A. Individuals from racial and ethnic groups that have been shown by the NSF to be underrepresented in health-related sciences on a national basis (see data at and the report Women, Minorities, and Persons with Disabilities in Science and Engineering). The following racial and ethnic groups have been shown to be underrepresented in biomedical research: Blacks or African Americans, Hispanics or Latinos, American Indians or Alaska Natives, Native Hawaiians and other Pacific Islanders.  In addition, it is recognized that underrepresentation can vary from setting to setting; individuals from racial or ethnic groups that can be demonstrated convincingly to be underrepresented by the grantee institution should be encouraged to participate in this program.  For more information on racial and ethnic categories and definitions, see the OMB Revisions to the Standards for Classification of Federal Data on Race and Ethnicity (

B. Individuals with disabilities, who are defined as those with a physical or mental impairment that substantially limits one or more major life activities, as described in the Americans with Disabilities Act of 1990, as amended.  See NSF data at

C. Individuals from disadvantaged backgrounds, defined as those who meet two or more of the following criteria:

  1.  Were or currently are homeless, as defined by the McKinney-Vento Homeless Assistance Act (Definition:;
  2. Were or currently are in the foster care system, as defined by the Administration for Children and Families (Definition:;
  3. Were eligible for the Federal Free and Reduced Lunch Program for two or more years (Definition:;
  4. Have/had no parents or legal guardians who completed a bachelor’s degree (see;
  5. Were or currently are eligible for Federal Pell grants (Definition:;
  6. Received support from the Special Supplemental Nutrition Program for Women, Infants and Children (WIC) as a parent or child (Definition:
  7. Grew up in one of the following areas: a) a U.S. rural area, as designated by the Health Resources and Services Administration (HRSA) Rural Health Grants Eligibility Analyzer (, or b) a Centers for Medicare and Medicaid Services-designated Low-Income and Health Professional Shortage Areas  (qualifying zipcodes are included in the file). Only one of the two possibilities in #7 can be used as a criterion for the disadvantaged background definition.

Students from low socioeconomic (SES) status backgrounds have been shown to obtain bachelor’s and advanced degrees at significantly lower rates than students from middle and high SES groups (see, and are subsequently less likely to be represented in biomedical research. For background see Department of Education data at,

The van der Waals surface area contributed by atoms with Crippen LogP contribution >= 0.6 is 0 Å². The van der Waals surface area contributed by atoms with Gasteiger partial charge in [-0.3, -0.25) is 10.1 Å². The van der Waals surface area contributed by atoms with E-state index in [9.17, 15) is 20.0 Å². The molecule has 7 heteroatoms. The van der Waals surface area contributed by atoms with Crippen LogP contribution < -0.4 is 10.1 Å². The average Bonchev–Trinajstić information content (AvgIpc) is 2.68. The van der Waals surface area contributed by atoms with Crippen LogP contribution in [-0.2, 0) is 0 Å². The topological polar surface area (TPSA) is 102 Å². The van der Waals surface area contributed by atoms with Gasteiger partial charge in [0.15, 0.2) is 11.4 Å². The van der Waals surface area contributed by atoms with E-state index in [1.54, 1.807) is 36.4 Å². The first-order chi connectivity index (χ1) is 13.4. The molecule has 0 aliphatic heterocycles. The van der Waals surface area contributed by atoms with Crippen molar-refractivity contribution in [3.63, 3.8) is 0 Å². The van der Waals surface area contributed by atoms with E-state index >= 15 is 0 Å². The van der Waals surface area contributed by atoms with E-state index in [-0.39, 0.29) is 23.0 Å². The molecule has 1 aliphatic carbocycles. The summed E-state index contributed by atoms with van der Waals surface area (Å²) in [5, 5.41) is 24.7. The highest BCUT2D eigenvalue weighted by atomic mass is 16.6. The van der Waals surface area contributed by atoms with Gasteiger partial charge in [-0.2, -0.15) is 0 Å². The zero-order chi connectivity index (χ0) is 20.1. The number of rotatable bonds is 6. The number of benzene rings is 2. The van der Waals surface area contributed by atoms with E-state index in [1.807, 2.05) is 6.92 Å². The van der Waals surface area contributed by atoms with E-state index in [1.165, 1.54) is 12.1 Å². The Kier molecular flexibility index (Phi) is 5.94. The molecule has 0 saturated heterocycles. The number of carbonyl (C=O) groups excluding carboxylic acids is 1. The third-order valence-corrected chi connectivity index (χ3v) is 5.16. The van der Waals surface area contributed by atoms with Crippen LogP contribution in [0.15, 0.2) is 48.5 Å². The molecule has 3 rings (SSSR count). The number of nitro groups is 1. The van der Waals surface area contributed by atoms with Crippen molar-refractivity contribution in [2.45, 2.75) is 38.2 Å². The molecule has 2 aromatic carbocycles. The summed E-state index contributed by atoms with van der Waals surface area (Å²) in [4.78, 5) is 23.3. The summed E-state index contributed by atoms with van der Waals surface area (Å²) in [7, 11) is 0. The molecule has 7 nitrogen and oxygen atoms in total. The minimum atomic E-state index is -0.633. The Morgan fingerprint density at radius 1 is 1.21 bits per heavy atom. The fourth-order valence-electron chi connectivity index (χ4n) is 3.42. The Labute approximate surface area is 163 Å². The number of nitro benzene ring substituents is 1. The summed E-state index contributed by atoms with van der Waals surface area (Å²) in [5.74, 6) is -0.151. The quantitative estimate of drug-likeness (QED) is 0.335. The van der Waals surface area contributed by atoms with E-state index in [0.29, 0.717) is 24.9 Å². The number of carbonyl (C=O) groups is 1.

D. Literature shows that women from the above backgrounds (categories A, B, and C) face particular challenges at the graduate level and beyond in scientific fields. (See, e.g., From the NIH: A Systems Approach to Increasing the Diversity of Biomedical Research Workforce ).

Women have been shown to be underrepresented in doctorate-granting research institutions at senior faculty levels in most biomedical-relevant disciplines, and may also be underrepresented at other faculty levels in some scientific disciplines (See data from the National Science Foundation National Center for Science and Engineering Statistics: Women, Minorities, and Persons with Disabilities in Science and Engineering, special report available at, especially Table 9-23, describing science, engineering, and health doctorate holders employed in universities and 4-year colleges, by broad occupation, sex, years since doctorate, and faculty rank).


Who submits the application for a diversity supplement, the candidate or the PI?

While the candidate writes certain portions of the application, such as the personal statement, the application is submitted by the PI.

I’ve heard that IC eligibility differs from what’s listed in the funding announcement for diversity supplements? How do I know which eligibility requirements apply to my application?

It’s true that eligibility requires may vary between ICs. For all applications, we highly recommend talking with your PO about candidate eligibility, as well as your proposed project for the candidate.

Why should a PD/PI apply for a diversity supplement?

There are so many reasons!  Here are a few of our favorites:

  • Obtain additional funding on a project to support an outstanding student, post-bac, trainee, or early career faculty member.